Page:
It is to address the important issues of good bonding-longevity and overall low cost that the present invention focuses particular attention. As will become apparent, and as also was mentioned above, the invention additionally directs attention to the important matter of “in-place” aesthetics.
According to the invention, a cap-like, multi-element dental prosthetic device is prepared (for example, a crown) which includes a high-temperature ceramic (preferably aluminum oxide) core, an outer polyceramic jacket, and a plural-layer intermediate layer structure which allows and promotes secure and economically achieved joinder effectively between the core and the jacket. This intermediate layer structure includes a porcelain layer next to the core, a layer of material known in the art as silane next to the porcelain layer, and a layer of a suitable conventional “bonding” material in between the silane layer and the outer jacket. While aluminum oxide is currently preferred as the core material, we recognize that many other kinds of high-temperature ceramic materials may be used. For example, one could employ a composite zirconium material to form the core.
The three-layer intermediate layer structure sets the stage, so-to-speak, and enables what can be considered to be the practical “bonding” of the polyceramic jacket to the ceramic core. This “bonding” condition, which is offered uniquely by the present invention, permits (a) the use of ceramic material as a core which can be joined by “cementing” to a tooth preparation, and (b) the use of polyceramic material in the jacket which most desirably “faces the outside world”. In a manner of speaking, the mentioned silane intermediary layer plays a special role in permitting what is referred to herein as the effective joinder by “bonding” of the core and jacket. Silane acts as the linkage broker (an affinitely material) between the porcelain intermediary layer which anchors well to the ceramic core, and the “bonding”—material intermediary layer which anchors well to the polyceramic jacket. Absent the silane layer in this cooperative trio, the porcelain layer and the “bonding”-material layer would not affix to one another particularly well. Also, the “bonding”-material layer would not anchor well directly with the core material.
Our aluminum oxide core is formed in much the same manner as are currently used aluminum oxide cores, except that this new core is intentionally prepared to have certain outside dimensions that are determinedly reduced in relation to what they would most usually be in a conventional crown. In particular, our aluminum oxide core is appreciably smaller in height in relation to conventional aluminum oxide cores in order to expose an endless, somewhat annular, and generally channel-like region below the core for receiving an inwardly turned rim portion (or lower extremity portion) of the overlying, outer polyceramic jacket. In a final installation, this rim portion makes substantially direct contact with the stump and the associated shoulder in a tooth reparation, and this polyceramic-to-tooth (stump and shoulder) contact enables an especially good seal with a tooth preparation. Good “sealing”, in turn, promotes long-life performance.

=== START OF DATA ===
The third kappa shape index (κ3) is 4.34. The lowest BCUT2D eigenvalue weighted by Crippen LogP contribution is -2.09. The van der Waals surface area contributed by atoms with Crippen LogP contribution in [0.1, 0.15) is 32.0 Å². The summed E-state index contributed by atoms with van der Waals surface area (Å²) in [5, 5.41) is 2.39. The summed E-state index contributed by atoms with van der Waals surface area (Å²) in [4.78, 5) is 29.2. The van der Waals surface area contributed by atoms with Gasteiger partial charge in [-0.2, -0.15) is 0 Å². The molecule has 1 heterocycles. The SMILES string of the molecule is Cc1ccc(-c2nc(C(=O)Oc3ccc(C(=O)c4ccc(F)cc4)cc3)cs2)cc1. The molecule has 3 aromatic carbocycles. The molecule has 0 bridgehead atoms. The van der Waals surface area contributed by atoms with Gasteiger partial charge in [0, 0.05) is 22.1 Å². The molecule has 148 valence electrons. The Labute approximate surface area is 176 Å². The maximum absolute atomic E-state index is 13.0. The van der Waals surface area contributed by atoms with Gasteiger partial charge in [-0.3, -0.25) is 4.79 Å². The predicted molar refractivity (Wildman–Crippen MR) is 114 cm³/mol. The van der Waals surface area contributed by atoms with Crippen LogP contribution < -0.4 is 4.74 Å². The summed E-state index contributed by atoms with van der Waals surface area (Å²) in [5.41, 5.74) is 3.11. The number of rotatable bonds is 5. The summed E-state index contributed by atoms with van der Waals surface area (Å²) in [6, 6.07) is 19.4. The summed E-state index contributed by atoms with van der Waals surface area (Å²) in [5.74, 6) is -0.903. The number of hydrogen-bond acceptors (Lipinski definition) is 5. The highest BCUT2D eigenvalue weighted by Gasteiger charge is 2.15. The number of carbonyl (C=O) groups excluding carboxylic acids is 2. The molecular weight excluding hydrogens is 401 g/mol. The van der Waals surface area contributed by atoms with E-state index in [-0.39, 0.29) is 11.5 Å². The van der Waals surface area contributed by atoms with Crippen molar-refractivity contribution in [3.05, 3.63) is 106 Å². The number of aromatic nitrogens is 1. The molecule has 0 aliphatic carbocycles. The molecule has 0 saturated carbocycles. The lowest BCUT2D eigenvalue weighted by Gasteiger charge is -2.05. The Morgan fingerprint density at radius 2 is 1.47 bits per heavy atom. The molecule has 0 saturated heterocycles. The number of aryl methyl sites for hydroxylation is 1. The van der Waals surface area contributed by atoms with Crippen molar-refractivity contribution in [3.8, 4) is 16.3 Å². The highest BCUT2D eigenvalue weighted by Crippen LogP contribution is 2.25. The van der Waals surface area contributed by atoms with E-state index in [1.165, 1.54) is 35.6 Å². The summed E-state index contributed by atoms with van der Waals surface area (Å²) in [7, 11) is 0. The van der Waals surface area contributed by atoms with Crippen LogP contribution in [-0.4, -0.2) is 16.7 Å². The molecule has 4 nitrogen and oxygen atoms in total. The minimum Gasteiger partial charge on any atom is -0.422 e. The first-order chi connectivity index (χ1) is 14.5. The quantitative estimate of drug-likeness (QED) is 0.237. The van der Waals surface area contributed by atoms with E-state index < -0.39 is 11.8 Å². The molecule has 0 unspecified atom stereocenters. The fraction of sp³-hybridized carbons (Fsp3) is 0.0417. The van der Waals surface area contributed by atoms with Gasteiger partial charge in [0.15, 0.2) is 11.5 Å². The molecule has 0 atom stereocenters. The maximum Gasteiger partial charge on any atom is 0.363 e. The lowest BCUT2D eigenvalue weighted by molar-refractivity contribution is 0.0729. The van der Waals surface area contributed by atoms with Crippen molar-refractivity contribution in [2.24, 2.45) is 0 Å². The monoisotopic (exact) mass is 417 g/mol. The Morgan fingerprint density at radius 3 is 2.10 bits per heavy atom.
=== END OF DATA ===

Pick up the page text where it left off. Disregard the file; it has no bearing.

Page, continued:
In the context of a dental crown device prepared in accordance with the present invention, the structural organization of this crown can be viewed, so-to-speak, from several different points of view.
From one point of view, the crown includes fundamentally two main components: (1) an inner, central, high-temperature, ceramic-material (preferably aluminum oxide) core that is directly joinable through “cementing” in a generally circumsurrounding manner to the outside of the stump in a tooth preparation; and (2), an outer exposed jacket formed of a suitable polyceramic material, and joined, effectively, through “bonding” to the core.
From another point of view, the device built in accordance with this invention includes three principal components: (1) an inner, central, high-temperature, ceramic-material (preferably aluminum oxide) core that is directly joinable through “cementing” to the outside of the stump in a tooth preparation; (2) a thin, intermediary layer structure, including silane, which promotes “bonding” joinder between the core and a polyceramic jacket; and (3) an outer exposed jacket formed of a suitable polyceramic material joined by “bonding” to the core via the silane-containing, intermediary layer structure.